In three or so articles I would attempt to connect two incomprehensible beings. The one is God. The other is the tween. God, of course, does not need help. He connects with whom He will. Tweens, however, need help connecting with God. With their connecting with, their believing, their understanding, drawing near to, and serving God all hell would love to interfere. We would interfere with, and prevent, the interference. Here’s to nothing less than that connection and reconnection which is life twixt God and tween.
Tweens are teenagers and twenty-somethings. You know that. Their growing, their becoming, and their figuring life out can make for restlessness, distraction, and godlessness. Especially baptized tweens, those set apart and nurtured to be Christians—these are prime targets for the devil. Not that the rest of us are not targeted. It is just that we have grown old and are grounded on the rock. Or we have grown old and stale and have long ago slouched toward impious piety, cold religion, even dead orthodoxy. And the devil does not need to bother.
But you—I speak now to you tweens. He, the devil, would bother with you. His devil friends would too. They do not want you to love God! They do not want you to grow in grace and in the knowledge of our Lord Jesus Christ. They do not want you to profess faith in God, and to demonstrate your faith in your life. Like wolves and hyenas they harass the human herd. They make prey of the enfeebled old.
But they enjoy especially young and tender and baptized flesh. They nip at newborns. They threaten fawns, snarl at pups. They encircle and threaten even the older young, the tween of the herd, and the tween, even, of the flock of God. These tweens might know a bit of the Bible. These might have a bit of knowledge. The best of them certainly have vigor, even of a religious sort. They might even be willing to debate with the abortionists (the no points) or the Arminians (the four points). But they have not yet the experience and the wisdom of the ten points (the older ones, from whom they have come—the ones with courage and sharp tines before which wolves tremble, and whose hooves hyenas fear). They are inclined, as well, to question the things of the ten points. And then in come the devils—right among the herd, and desirous especially of the meat of the flock. They would separate the tweens from the ten points, and from the Shepherd, whispering to them to come aside for a while, behind this here tree, over by this here swamp, or to sit in the liberal lecture hall of the so-called Christian college down the road. Just to chat, just to listen to some other, better, newer, more fulfilling, more fun way than they had heard of in their old church of the peeling paint and the crusty creeds. Many tweens, having bent an ear, go away then. Then they are no more. The ten points search desperately for them, scouring the bushes, the swamps, the bars. They find only a wrinkled piece of paper, an old catechism lesson the tween had in her back pocket. And a few religious feathers.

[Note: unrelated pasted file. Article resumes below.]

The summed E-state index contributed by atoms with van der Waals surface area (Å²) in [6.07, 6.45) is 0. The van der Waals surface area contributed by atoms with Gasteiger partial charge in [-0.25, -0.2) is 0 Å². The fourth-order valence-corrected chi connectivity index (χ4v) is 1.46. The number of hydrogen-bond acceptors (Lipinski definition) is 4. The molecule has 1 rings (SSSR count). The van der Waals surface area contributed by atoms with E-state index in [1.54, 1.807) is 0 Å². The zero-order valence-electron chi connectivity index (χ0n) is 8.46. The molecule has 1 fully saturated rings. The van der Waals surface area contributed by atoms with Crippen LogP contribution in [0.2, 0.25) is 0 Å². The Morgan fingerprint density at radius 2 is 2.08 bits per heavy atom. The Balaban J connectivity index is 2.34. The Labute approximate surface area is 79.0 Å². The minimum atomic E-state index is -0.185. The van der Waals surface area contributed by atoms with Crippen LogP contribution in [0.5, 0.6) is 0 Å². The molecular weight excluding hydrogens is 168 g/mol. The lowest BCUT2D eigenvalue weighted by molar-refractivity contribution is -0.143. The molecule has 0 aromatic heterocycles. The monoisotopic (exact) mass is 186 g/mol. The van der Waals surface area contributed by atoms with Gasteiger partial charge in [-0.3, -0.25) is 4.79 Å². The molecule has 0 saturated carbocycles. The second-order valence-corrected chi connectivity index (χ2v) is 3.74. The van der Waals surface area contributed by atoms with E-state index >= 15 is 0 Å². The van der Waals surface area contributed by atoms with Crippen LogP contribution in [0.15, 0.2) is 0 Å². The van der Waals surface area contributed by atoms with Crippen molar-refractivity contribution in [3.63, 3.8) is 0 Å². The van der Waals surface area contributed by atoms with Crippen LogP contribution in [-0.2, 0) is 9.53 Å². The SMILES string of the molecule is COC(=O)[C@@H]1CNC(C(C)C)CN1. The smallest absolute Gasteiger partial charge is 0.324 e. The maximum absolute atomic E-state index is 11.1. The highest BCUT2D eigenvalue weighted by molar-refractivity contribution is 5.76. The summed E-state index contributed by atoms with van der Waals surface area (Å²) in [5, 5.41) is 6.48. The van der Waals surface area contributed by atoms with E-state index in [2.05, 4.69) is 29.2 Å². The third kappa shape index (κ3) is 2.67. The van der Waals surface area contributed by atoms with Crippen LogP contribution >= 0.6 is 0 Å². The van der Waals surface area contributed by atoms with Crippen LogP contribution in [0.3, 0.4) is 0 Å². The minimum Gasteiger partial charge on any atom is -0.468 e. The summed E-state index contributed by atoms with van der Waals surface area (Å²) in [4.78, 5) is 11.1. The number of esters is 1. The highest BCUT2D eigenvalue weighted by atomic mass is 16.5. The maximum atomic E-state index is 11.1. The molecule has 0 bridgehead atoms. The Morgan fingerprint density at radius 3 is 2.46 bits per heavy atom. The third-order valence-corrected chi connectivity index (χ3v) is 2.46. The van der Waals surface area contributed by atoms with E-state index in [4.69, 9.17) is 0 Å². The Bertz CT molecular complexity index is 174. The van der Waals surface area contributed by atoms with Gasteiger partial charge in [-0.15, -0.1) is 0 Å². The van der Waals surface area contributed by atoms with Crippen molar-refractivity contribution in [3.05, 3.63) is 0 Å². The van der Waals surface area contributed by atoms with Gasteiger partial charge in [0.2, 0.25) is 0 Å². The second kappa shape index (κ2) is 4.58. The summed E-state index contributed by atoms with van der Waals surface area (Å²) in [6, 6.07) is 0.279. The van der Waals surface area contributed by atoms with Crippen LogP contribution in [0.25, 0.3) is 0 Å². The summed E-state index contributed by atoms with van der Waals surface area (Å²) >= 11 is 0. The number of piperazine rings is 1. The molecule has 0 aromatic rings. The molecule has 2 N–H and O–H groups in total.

The book of Hebrews can keep us all, and tweens too, from being eaten. Any Word of God can, of course. But Hebrews has its own special way of calling us to a true and living faith and strengthening us so that we might fend off even ravenous devils. You know of Hebrews 11, I am sure. It is that grand chapter of faith, and of the so-called heroes of faith. Before teaching of the response of faith, however, Hebrews sets forth the grand Jesus Himself—the Author, Finisher, and Object of our believing. He is the one even heroes hail. He is the Word of God by whom the worlds were framed. He is Abel’s more excellent sacrifice. He is Enoch’s exaltation, His church, Noah’s ark. He Himself is the One whom Abraham believed, and His day is the day in which Abraham rejoiced. His reproach Moses chose to suffer rather than to enjoy the pleasures of sin for a season. Jesus of Nazareth, Son of God, Son of Man, Savior true is the reason folks suffered, and do suffer and die, in the confidence of heaven, and why sinful tweens and their parents, and rich men, poor men, beggar men and thieves, and even ministers have great comfort and joy through faith in Him.
So all of Hebrews is about that grand Jesus. And now, may I suggest a meal for you, a meal or two, or how about ten? They would be the first ten chapters of the book. There is something in them of the Person, the work, and the gospel of the Savior that we have to get, to understand, and even to digest. Something there to take in first—before we leave the house, go to school, or to work, or on a date, or leave on vacation, or plan our future, or even before we leave off reading an article like this, or would hear whatever future articles might tell us to do in order to be proper, Christian tweens. So read the ten. Listen for the grandeur, the greatness of Jesus revealed in them. Listen to connect, to reconnect with God.
Just remember: this greatness of Jesus is precisely exactly persistently relentlessly and continually what the world denies, and what the religious world minimizes and mocks. In so denying and minimizing Jesus, worldlings want tweens to taste and see that the world, without Jesus, or with Him as only one of many courses, is good. But the Bible says there is this great One, this grand One who alone is good, and in whom alone is life. So eat His Word. Take up and read. Do not just skim. Stop going through the religious motions. Turn off videos. Renounce Facebook for half an hour (at least). Listen to your Ten Points, yes. But you, tween, you: Hear God, above all, amen! Read, then, and feast. Or be eaten.
Rev. Mitchel Dick is the pastor at Sovereign Grace United Reformed Church located on the northeast side of Grand Rapids, MI.